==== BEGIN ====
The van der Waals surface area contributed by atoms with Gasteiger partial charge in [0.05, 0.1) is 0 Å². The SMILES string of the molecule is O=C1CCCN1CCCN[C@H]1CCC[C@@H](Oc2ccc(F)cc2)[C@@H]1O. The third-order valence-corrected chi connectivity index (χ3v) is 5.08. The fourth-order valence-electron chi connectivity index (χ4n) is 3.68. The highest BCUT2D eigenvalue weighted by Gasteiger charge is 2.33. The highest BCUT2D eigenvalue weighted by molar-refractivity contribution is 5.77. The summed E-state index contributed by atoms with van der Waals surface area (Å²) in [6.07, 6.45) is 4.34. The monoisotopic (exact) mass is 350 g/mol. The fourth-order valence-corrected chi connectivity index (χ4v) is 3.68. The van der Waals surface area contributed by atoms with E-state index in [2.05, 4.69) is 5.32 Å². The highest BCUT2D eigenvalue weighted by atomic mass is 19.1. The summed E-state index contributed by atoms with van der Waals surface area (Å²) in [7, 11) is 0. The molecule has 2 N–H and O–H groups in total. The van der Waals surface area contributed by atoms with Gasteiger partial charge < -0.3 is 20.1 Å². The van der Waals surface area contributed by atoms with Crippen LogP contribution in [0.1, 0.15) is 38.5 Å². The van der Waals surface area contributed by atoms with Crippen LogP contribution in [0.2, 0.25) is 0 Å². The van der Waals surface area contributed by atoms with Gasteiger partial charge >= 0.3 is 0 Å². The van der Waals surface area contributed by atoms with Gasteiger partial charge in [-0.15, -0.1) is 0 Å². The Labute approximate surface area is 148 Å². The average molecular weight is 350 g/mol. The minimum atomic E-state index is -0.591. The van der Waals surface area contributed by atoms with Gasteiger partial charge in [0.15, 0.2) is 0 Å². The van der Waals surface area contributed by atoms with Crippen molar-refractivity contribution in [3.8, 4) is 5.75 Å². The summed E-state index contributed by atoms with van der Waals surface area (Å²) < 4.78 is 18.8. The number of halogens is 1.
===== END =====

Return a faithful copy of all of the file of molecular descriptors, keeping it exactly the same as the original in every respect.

The van der Waals surface area contributed by atoms with Gasteiger partial charge in [0.05, 0.1) is 0 Å². The SMILES string of the molecule is O=C1CCCN1CCCN[C@H]1CCC[C@@H](Oc2ccc(F)cc2)[C@@H]1O. The third-order valence-corrected chi connectivity index (χ3v) is 5.08. The fourth-order valence-electron chi connectivity index (χ4n) is 3.68. The highest BCUT2D eigenvalue weighted by Gasteiger charge is 2.33. The highest BCUT2D eigenvalue weighted by molar-refractivity contribution is 5.77. The summed E-state index contributed by atoms with van der Waals surface area (Å²) in [6.07, 6.45) is 4.34. The monoisotopic (exact) mass is 350 g/mol. The fourth-order valence-corrected chi connectivity index (χ4v) is 3.68. The van der Waals surface area contributed by atoms with E-state index in [2.05, 4.69) is 5.32 Å². The highest BCUT2D eigenvalue weighted by atomic mass is 19.1. The summed E-state index contributed by atoms with van der Waals surface area (Å²) in [7, 11) is 0. The molecule has 2 N–H and O–H groups in total. The van der Waals surface area contributed by atoms with Gasteiger partial charge < -0.3 is 20.1 Å². The van der Waals surface area contributed by atoms with Crippen LogP contribution in [0.1, 0.15) is 38.5 Å². The van der Waals surface area contributed by atoms with Crippen LogP contribution in [0.2, 0.25) is 0 Å². The van der Waals surface area contributed by atoms with Gasteiger partial charge >= 0.3 is 0 Å². The van der Waals surface area contributed by atoms with Gasteiger partial charge in [-0.15, -0.1) is 0 Å². The Labute approximate surface area is 148 Å². The average molecular weight is 350 g/mol. The minimum atomic E-state index is -0.591. The van der Waals surface area contributed by atoms with Gasteiger partial charge in [0.15, 0.2) is 0 Å². The van der Waals surface area contributed by atoms with Crippen molar-refractivity contribution in [3.8, 4) is 5.75 Å². The summed E-state index contributed by atoms with van der Waals surface area (Å²) < 4.78 is 18.8. The number of halogens is 1.